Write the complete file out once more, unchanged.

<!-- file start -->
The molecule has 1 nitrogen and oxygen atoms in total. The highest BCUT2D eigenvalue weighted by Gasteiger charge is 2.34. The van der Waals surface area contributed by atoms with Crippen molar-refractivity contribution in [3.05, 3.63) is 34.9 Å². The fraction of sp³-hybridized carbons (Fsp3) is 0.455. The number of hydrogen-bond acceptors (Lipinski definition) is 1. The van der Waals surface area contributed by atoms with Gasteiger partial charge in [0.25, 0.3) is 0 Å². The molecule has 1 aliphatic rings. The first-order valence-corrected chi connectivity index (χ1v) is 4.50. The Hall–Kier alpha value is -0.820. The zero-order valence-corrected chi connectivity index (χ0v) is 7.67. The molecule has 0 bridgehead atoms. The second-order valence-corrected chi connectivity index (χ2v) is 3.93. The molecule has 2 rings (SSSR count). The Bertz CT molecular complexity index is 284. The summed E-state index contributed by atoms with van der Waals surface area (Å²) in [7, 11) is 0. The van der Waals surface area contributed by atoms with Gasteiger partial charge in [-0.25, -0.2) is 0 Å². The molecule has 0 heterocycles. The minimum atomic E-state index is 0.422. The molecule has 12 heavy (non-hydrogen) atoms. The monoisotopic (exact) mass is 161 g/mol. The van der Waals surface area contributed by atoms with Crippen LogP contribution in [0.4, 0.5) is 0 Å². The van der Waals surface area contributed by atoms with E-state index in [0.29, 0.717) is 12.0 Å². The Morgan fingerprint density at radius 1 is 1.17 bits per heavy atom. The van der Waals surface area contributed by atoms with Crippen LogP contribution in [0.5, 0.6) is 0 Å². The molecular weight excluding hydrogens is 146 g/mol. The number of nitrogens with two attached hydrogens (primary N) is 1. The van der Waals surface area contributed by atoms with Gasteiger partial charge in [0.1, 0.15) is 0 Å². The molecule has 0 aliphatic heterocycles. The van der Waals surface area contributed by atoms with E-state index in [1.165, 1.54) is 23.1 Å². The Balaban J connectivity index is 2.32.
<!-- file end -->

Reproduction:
The molecule has 1 nitrogen and oxygen atoms in total. The highest BCUT2D eigenvalue weighted by Gasteiger charge is 2.34. The van der Waals surface area contributed by atoms with Crippen molar-refractivity contribution in [3.05, 3.63) is 34.9 Å². The fraction of sp³-hybridized carbons (Fsp3) is 0.455. The number of hydrogen-bond acceptors (Lipinski definition) is 1. The van der Waals surface area contributed by atoms with Gasteiger partial charge in [0.25, 0.3) is 0 Å². The molecule has 1 aliphatic rings. The first-order valence-corrected chi connectivity index (χ1v) is 4.50. The Hall–Kier alpha value is -0.820. The zero-order valence-corrected chi connectivity index (χ0v) is 7.67. The molecule has 0 bridgehead atoms. The second-order valence-corrected chi connectivity index (χ2v) is 3.93. The molecule has 2 rings (SSSR count). The Bertz CT molecular complexity index is 284. The summed E-state index contributed by atoms with van der Waals surface area (Å²) in [7, 11) is 0. The van der Waals surface area contributed by atoms with Gasteiger partial charge in [-0.25, -0.2) is 0 Å². The molecule has 0 heterocycles. The minimum atomic E-state index is 0.422. The molecule has 12 heavy (non-hydrogen) atoms. The monoisotopic (exact) mass is 161 g/mol. The van der Waals surface area contributed by atoms with Crippen LogP contribution in [0.4, 0.5) is 0 Å². The van der Waals surface area contributed by atoms with E-state index in [0.29, 0.717) is 12.0 Å². The Morgan fingerprint density at radius 1 is 1.17 bits per heavy atom. The van der Waals surface area contributed by atoms with Crippen LogP contribution in [0.5, 0.6) is 0 Å². The molecular weight excluding hydrogens is 146 g/mol. The number of nitrogens with two attached hydrogens (primary N) is 1. The van der Waals surface area contributed by atoms with Gasteiger partial charge in [0.1, 0.15) is 0 Å². The molecule has 0 aliphatic heterocycles. The van der Waals surface area contributed by atoms with E-state index in [1.165, 1.54) is 23.1 Å². The Balaban J connectivity index is 2.32.